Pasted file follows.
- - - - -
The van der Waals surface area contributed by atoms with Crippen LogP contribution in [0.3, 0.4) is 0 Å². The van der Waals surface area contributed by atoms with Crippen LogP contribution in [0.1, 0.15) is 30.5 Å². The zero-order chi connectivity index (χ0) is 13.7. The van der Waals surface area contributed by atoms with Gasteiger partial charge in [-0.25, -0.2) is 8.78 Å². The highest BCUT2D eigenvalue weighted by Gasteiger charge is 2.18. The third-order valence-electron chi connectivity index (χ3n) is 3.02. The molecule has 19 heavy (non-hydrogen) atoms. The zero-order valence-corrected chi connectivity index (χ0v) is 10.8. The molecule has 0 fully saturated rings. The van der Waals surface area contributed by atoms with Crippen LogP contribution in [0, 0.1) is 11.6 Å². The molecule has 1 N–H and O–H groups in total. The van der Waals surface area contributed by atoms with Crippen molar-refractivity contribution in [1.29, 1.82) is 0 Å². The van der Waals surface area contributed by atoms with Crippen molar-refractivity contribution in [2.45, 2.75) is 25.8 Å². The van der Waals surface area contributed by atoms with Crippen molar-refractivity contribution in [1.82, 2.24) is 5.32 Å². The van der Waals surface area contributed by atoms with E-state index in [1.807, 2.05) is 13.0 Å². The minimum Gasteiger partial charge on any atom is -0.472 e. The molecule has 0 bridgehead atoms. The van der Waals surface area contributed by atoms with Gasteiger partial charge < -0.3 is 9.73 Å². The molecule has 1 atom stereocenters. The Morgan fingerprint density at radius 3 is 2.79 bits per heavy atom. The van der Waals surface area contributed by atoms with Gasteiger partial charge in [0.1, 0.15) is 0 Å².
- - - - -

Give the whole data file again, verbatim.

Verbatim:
The van der Waals surface area contributed by atoms with Crippen LogP contribution in [0.3, 0.4) is 0 Å². The van der Waals surface area contributed by atoms with Crippen LogP contribution in [0.1, 0.15) is 30.5 Å². The zero-order chi connectivity index (χ0) is 13.7. The van der Waals surface area contributed by atoms with Gasteiger partial charge in [-0.25, -0.2) is 8.78 Å². The highest BCUT2D eigenvalue weighted by Gasteiger charge is 2.18. The third-order valence-electron chi connectivity index (χ3n) is 3.02. The molecule has 19 heavy (non-hydrogen) atoms. The zero-order valence-corrected chi connectivity index (χ0v) is 10.8. The molecule has 0 fully saturated rings. The van der Waals surface area contributed by atoms with Crippen LogP contribution in [0, 0.1) is 11.6 Å². The molecule has 1 N–H and O–H groups in total. The van der Waals surface area contributed by atoms with Crippen molar-refractivity contribution in [1.29, 1.82) is 0 Å². The van der Waals surface area contributed by atoms with Crippen molar-refractivity contribution in [2.45, 2.75) is 25.8 Å². The van der Waals surface area contributed by atoms with Crippen molar-refractivity contribution in [1.82, 2.24) is 5.32 Å². The van der Waals surface area contributed by atoms with E-state index in [1.807, 2.05) is 13.0 Å². The minimum Gasteiger partial charge on any atom is -0.472 e. The molecule has 0 bridgehead atoms. The van der Waals surface area contributed by atoms with Gasteiger partial charge < -0.3 is 9.73 Å². The molecule has 1 atom stereocenters. The Morgan fingerprint density at radius 3 is 2.79 bits per heavy atom. The van der Waals surface area contributed by atoms with Gasteiger partial charge in [0.1, 0.15) is 0 Å².